Pollan P'15, Bloom '99 Share 'Table Talk' with San Francisco Alumni
October 22, in a historic San Francisco industrial space that once housed the printing plant of William Randolph Hearst, nearly 100 Wesleyan alumni and friends enjoyed an intimate and thought-provoking conversation with two of the nation's foremost voices on food and the food industry: Michael Pollan P'15 and Jonathan Bloom '99.
The occasion was "Table Talk," an event underwritten by generous Wesleyan donors to help support financial aid; the place was The Box San Francisco, in the South of Market district. President Michael Roth welcomed guests to the event and introduced Pollan and Bloom.
Pollan, the author of Food Rules, Cooked, and The Omnivore’s Dilemma, shared with the audience his thesis that the simple act of cooking our own food can be a political act, and he mentioned efforts including Wesleyan's Long Lane Farm as evidence of a farm and food movement that increasingly enables Americans to avoid the highly processed, "edible food-like substances" so widely available in supermarkets.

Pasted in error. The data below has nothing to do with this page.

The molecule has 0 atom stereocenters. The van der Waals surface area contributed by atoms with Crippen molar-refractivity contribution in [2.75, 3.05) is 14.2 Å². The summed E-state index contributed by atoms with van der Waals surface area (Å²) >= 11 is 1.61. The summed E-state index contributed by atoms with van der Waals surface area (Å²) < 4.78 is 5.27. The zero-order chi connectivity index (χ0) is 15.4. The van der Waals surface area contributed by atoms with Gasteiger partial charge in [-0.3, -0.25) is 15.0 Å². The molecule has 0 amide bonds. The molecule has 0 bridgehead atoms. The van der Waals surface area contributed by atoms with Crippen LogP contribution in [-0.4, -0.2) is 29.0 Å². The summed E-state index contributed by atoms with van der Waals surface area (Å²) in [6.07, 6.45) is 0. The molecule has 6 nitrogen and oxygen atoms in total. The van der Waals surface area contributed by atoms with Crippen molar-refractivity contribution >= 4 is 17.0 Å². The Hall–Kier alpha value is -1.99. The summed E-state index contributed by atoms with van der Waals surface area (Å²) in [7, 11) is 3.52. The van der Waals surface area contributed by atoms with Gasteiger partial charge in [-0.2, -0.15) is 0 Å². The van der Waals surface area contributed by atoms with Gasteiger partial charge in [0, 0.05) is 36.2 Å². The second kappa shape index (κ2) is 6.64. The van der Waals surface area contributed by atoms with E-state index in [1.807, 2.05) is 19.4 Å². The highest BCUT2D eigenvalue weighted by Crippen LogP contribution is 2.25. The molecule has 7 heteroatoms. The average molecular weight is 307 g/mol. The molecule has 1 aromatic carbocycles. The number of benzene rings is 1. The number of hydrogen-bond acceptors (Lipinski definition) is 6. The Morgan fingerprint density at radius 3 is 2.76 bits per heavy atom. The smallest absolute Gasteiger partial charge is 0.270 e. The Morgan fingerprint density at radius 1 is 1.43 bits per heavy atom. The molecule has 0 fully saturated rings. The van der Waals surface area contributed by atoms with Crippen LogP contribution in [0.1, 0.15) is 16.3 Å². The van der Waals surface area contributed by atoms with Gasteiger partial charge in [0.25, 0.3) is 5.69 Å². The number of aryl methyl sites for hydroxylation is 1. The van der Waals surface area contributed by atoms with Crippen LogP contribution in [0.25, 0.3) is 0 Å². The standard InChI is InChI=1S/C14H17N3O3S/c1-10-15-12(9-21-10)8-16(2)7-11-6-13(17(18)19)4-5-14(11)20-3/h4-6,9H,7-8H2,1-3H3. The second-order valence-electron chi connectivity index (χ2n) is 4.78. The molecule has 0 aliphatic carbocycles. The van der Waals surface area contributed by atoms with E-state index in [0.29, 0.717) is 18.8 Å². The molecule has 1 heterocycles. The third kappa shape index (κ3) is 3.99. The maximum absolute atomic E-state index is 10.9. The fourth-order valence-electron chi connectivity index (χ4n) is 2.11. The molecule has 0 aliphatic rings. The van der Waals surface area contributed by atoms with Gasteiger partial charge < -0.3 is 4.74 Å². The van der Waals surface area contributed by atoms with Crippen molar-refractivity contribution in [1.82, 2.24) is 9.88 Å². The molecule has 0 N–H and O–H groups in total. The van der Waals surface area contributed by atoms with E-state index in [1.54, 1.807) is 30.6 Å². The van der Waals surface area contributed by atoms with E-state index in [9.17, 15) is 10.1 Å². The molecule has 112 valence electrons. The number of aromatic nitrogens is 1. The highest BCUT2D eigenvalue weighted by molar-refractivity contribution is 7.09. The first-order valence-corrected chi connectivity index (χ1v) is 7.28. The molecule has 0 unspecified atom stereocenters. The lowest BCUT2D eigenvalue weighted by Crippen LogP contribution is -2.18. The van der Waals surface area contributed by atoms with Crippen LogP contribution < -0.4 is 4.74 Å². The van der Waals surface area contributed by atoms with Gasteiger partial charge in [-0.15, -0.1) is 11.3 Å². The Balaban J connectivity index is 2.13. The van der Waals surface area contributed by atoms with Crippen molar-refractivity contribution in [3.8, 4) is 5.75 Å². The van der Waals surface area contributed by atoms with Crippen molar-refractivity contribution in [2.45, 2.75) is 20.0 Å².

Bloom, a food waste activist known for his blog Wasted Food and his book American Wasteland, enlightened the audience with his assertion that Americans waste more than 40 percent of the food we produce for consumption.
An engaged audience—made up of alumni, friends, and current students—then had the opportunity to question the two writers about everything from ballot measures requiring the labeling of foods with genetically-modified ingredients, to the role of food banks in making farm-direct food available to urban neighborhoods.
This event was part of a series in the $400 million THIS IS WHY campaign to support the University’s endowment. All proceeds from ticket sales—100%—go directly to financial aid for Wesleyan students.